Author Topic: Passenger ships of the 1960s  (Read 1186 times)

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Passenger ships of the 1960s
« on: Dec 05, 2014, 05:53 AM »
hey guys this is totally random, what were the most successful transatlantic liners of the 60's. I know the france was successful and supposibly the ss united states still carried decent passengers even towards 1969, by decent I mean 50%, how successful was the Rotterdam on transatlantic  crossings? I know the qe2 came out later in 69, the Italian ships raffle and Michelangelo, how successful were they,passenger wise, thanks
« Last Edit: Nov 04, 2015, 09:26 PM by Isabelle Prondzynski »

Offline Greg Rudd

Re: passenger ships of the 60's
« Reply #1 on: Nov 01, 2015, 10:57 PM »
I would say the most successful ships of the 60's in general would have been the Canberra/Oriana pair as they both efficent and ground breaking for their time, and were far more advanced mechanically than the SS France.  It was said that these two could easly have subsituted for the Queens on a TA run even though they were a little slower. How their hulls would have held up to the pounding over the long term doing TA's would be another matter, but both were extremely well built.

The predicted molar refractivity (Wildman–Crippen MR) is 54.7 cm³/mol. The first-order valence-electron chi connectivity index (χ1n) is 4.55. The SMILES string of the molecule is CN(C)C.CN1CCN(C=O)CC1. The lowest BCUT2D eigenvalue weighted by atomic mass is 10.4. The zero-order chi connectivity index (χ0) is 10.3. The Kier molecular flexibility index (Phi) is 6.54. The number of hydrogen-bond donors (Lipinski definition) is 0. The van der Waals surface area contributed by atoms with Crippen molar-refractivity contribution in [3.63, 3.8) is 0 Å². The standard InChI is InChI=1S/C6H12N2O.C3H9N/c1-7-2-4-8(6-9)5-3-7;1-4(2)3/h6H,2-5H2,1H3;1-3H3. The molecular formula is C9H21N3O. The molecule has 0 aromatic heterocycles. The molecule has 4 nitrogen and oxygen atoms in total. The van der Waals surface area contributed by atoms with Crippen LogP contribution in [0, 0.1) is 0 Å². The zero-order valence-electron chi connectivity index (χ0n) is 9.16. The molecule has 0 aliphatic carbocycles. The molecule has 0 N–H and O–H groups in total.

« Last Edit: Nov 02, 2015, 09:25 AM by Greg Rudd »

Online Lynda Bradford

Re: passenger ships of the 60's
« Reply #2 on: Nov 02, 2015, 12:04 PM »
Most successful transatlantic liners of of 1960's is an interesting question. 

The Cunard ships Queen Mary and Queen Elizabeth were certainly built for the transatlantic crossings but the Cunard line suffered financially in the 1960's.  I noticed in the Last Ocean Liners web site there is a mention that Cunard carried a third of transatlantic passengers in the 1950's and 1960's but of course passenger number is just part of the story.  The Last Ocean Liners web site also has sailing schedules as well
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Offline Hank Hargrove

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Re: Passenger ships of the 1960s
« Reply #3 on: Nov 08, 2015, 07:00 PM »
I think the most successful liners were the ones that were designed for cruising as well. The France was generally full, but cost so much to run. The Rotterdam, Canberra, and Oriana all would have been successful as well as the Nieuw Amsterdam and Statendam. The QE2 did not enter the scene until the tail-end of the decade, but it was ultimately successful overall. The Sagafjord probably did well and the Eugenio C. must have done something right because it sailed with Costa until the 1990s.
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